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Vitamin D deficiency and the consequences of intervention from preconception to infancy

Vitamin D deficiency and the consequences of intervention from preconception to infancy

Vitamin D: Before, during, and after Pregnancy


Effect on Neonates and Children





A worldwide high prevalence of vitamin D (VD) deficiency has become of growing concern because of potential adverse effects on human health, including pregnant women and their offspring.


Beyond its classical function as a regulator of calcium and phosphate metabolism, together with its fundamental role in bone health at every stage of life, its deficiency has been associated with multiple adverse health effects. The classic effects of VD deficiency in pregnant and neonates have been late hypocalcemia and nutritional rickets. 


Nevertheless, recent studies have linked VD to fertility and 25(OH)D with several clinical conditions in pregnancy: preeclampsia, gestational diabetes, higher incidence of cesarean section, and preterm birth, while in infants, the clinical conditions are low birth weight, lower bone mass and possible relationship with the development of such diseases as bronchiolitis, asthma, type 1 diabetes, multiple sclerosis, and autism included as VD non-classical actions. 


The supplementation with Vitamin D and achievement of optimal levels reduce maternal-fetal and newborn complications.


Supplementation in children with VD deficiency reduces the risk of respiratory infections and possibly autoimmune diseases and autism. 


This review emphasizes the roles of Vitamin D deficiency and the consequences of intervention from preconception to infancy.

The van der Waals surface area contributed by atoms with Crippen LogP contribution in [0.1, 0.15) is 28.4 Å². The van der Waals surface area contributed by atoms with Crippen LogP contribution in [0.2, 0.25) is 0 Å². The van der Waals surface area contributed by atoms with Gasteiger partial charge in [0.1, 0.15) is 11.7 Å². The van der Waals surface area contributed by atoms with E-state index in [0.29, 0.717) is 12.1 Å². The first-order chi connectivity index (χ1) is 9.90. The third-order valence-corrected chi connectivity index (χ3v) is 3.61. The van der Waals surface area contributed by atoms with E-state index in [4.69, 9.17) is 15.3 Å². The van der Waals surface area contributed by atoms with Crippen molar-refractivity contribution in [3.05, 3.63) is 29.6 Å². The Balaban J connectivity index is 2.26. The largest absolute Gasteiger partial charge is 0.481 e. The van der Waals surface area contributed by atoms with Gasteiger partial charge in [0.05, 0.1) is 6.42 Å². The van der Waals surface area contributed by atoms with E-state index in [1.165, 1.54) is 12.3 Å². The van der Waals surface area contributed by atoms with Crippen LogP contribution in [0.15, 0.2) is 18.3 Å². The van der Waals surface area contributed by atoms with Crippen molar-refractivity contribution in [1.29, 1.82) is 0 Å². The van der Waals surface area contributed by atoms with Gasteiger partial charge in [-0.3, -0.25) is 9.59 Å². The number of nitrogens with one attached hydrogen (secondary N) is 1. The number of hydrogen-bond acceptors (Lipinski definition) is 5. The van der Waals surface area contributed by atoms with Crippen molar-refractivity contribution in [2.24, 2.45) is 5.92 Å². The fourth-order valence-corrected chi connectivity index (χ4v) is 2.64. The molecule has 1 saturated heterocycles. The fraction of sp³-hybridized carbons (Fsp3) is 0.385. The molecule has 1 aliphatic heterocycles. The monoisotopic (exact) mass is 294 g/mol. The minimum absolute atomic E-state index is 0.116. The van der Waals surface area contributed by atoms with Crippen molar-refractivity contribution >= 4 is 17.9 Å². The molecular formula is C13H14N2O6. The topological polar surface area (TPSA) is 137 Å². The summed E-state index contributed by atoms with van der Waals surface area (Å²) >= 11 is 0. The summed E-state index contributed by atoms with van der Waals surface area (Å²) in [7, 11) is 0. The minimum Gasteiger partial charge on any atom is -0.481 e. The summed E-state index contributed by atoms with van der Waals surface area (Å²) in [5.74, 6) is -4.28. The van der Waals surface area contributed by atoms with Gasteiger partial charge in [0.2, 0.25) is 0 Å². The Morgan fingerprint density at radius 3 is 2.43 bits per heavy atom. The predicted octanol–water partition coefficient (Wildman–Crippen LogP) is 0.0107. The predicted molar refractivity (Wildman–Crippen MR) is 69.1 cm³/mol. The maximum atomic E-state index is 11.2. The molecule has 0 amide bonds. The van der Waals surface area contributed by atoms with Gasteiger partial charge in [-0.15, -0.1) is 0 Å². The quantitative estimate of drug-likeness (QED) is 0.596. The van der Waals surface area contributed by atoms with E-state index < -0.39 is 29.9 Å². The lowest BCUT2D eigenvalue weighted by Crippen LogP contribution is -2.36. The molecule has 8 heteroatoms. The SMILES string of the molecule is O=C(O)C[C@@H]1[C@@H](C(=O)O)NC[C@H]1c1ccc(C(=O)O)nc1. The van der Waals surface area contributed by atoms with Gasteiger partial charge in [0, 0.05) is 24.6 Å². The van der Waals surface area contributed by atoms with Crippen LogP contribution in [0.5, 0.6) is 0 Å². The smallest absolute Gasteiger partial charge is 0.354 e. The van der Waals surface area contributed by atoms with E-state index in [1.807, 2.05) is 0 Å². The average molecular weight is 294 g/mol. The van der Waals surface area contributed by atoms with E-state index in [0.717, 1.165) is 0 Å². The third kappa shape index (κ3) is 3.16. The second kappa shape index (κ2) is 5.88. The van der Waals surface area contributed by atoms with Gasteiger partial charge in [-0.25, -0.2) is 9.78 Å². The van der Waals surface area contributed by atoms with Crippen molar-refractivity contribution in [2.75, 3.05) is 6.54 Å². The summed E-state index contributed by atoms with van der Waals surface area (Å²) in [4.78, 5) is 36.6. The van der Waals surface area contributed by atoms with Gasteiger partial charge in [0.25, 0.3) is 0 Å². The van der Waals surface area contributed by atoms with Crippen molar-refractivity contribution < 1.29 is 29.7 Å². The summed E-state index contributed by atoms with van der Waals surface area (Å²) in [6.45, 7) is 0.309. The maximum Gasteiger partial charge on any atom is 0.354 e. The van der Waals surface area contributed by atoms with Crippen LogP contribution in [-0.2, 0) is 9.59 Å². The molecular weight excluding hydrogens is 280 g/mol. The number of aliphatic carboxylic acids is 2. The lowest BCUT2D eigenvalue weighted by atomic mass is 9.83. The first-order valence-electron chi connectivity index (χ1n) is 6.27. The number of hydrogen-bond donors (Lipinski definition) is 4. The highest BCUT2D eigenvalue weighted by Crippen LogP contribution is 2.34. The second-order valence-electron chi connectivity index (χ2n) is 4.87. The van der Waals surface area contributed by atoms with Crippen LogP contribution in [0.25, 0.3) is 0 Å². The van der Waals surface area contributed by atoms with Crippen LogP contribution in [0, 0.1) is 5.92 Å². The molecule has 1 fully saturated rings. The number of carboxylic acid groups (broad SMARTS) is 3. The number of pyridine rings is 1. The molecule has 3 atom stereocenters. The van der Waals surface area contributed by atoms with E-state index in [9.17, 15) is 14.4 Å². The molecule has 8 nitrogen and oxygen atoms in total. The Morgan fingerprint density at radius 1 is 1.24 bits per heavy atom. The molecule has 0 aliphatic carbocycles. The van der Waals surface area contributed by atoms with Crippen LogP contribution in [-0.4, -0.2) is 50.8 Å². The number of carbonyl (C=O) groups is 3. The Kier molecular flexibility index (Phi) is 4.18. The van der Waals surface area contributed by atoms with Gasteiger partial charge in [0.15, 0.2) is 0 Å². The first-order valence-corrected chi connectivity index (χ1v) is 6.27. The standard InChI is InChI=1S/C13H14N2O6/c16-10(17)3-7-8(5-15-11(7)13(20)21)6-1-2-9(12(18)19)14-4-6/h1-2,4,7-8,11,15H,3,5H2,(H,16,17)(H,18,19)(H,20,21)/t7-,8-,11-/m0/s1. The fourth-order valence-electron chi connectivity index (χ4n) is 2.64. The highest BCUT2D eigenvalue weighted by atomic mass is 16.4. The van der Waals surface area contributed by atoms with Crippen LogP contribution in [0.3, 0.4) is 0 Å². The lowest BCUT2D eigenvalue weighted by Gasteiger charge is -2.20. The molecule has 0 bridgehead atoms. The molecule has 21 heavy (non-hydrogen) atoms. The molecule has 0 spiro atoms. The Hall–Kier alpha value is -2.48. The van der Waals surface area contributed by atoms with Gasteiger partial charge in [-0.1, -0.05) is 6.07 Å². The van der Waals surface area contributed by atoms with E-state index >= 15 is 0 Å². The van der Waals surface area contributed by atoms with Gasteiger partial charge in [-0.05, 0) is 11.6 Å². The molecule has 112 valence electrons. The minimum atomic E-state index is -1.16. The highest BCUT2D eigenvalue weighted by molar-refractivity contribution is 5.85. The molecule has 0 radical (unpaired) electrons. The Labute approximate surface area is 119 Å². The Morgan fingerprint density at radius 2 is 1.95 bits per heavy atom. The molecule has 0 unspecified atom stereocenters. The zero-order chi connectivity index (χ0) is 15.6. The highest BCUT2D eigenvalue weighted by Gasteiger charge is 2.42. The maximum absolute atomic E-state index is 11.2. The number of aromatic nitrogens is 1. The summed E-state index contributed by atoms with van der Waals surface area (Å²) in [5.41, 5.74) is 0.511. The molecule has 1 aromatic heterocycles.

Story Source:
Vitamin D: Before, during and after Pregnancy: Effect on Neonates and Children by José Luis Mansur 1, Beatriz Oliveri 2, Evangelina Giacoia, David Fusaro 4, and Pablo René Costanzo 5. (1)Endocrinology and Metabolism Center, La Plata B1902ADQ, Argentina. (2)Osteoporosis and Metabolic Bone Diseases Laboratory, Institute of Immunology, Genetics, and Metabolism (INIGEM), School of Pharmacy and Biochemistry, Hospital de Clinicas, University of Buenos Aires, Mautalen, Health and Research, Buenos Aires C1053ABH, Argentina. (3)Endocrinology Service Hospital Posadas, University of Buenos Aires, El Palomar C1053ABH, Argentina. (4)Buenos Aires Gynecological Institute ACOG, Service Fundación Favaloro, Buenos Aires C1053ABH, Argentina. (5)Andrology Section, Endocrinology, Metabolism and Nuclear Medicine Service, Hospital Italiano de Buenos Aires, Buenos Aires PC C1199ABB, Argentina *Authors to whom correspondence should be addressed. Academic Editor: Luigi Barrea. Nutrients 2022, 14(9), 1900; Received: 26 February 2022 / Revised: 18 April 2022 / Accepted: 25 April 2022 / Published: 1 May 2022 *(This article belongs to the Special Issue Effect of Vitamin D during Pregnancy on Maternal, Neonatal, and Child Outcomes)

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